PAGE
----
Meat-Eating: To Eat or Not to Eat

Acting as a large food service company, students must address the concerns of clients who want to distance themselves from unethical factory farms.

Task Force: Meat-Eating: To Eat or Not to Eat

Uh-Oh!

You are the CEO of a food-service company that supplies food to hundreds of college campuses across the country. Last month, the animal rights organization PETA (People for the Ethical Treatment of Animals) published an article exposing that the meat you use comes from factory farms, which are known for their inhumane treatment of livestock. Now, student groups at many of the schools you serve are protesting and some of the colleges are threatening to end their contracts with you if you don’t make a change. 

Why Are We Doing This?

Most of the meat that is sold and consumed in the US comes from factory farms and it is often difficult to find out where the food we eat is being sourced from. There are a variety of ways that a food service company may choose to change its practices: going completely vegetarian or plant-based, offering more and better vegan/vegetarian options in order to encourage less meat consumption, replacing some or all meat products with “lab meat” and meat alternatives, or assuring that all meat is sourced from ethical farms.  

Steps

  1. Research some statistics and issues related to factory farming in the US. How widespread is the issue? Can you find any independent research or information on more ethical farms? Is there any way to be sure that the meat you’re buying comes from ethical sources?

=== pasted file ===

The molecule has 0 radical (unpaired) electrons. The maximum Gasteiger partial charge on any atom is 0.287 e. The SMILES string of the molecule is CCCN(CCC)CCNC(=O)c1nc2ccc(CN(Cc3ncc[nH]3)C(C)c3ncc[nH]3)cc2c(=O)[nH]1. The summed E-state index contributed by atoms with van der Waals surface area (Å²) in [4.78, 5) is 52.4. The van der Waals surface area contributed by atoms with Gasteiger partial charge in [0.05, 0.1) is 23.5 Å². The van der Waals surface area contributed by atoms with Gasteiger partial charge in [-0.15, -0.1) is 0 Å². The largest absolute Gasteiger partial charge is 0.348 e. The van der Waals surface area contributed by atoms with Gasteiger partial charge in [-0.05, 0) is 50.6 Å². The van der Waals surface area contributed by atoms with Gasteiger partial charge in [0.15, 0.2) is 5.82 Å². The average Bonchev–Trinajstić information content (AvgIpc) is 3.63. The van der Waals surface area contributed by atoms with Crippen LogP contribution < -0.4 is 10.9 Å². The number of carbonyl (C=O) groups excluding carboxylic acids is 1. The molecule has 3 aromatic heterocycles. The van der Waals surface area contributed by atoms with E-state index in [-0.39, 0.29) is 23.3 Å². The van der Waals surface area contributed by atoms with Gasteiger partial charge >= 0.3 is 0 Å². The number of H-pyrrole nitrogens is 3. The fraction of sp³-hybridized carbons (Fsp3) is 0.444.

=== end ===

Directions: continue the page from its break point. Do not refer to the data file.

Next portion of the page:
2. Now, think about which combination of options listed above offers the best solution (going completely vegetarian or plant-based, offering more and better vegan/vegetarian options in order to encourage less meat consumption, replacing some or all meat products with “lab meat” and meat alternatives, or assuring that all meat is sourced from ethical farms)
  3. Think through the possible objections to your plan. Particularly, think about which students/teachers/administrators may be unhappy with your ideas.   
  4. Share with the group and see if you can convince them that your plan is more ethical to animals and will satisfy the dietary preferences of students. 

Things to Keep in Mind:

  • You do not have to come up with an exhaustive policy. It’s better to come up with a few ideas that you feel confident with and spend time thinking through possible objections to them. 
  • You don’t have to worry about answering all possible objections, but you should have some defense of why you think your idea would work. 
  • Your suggestions should be things that food service companies could realistically implement. 
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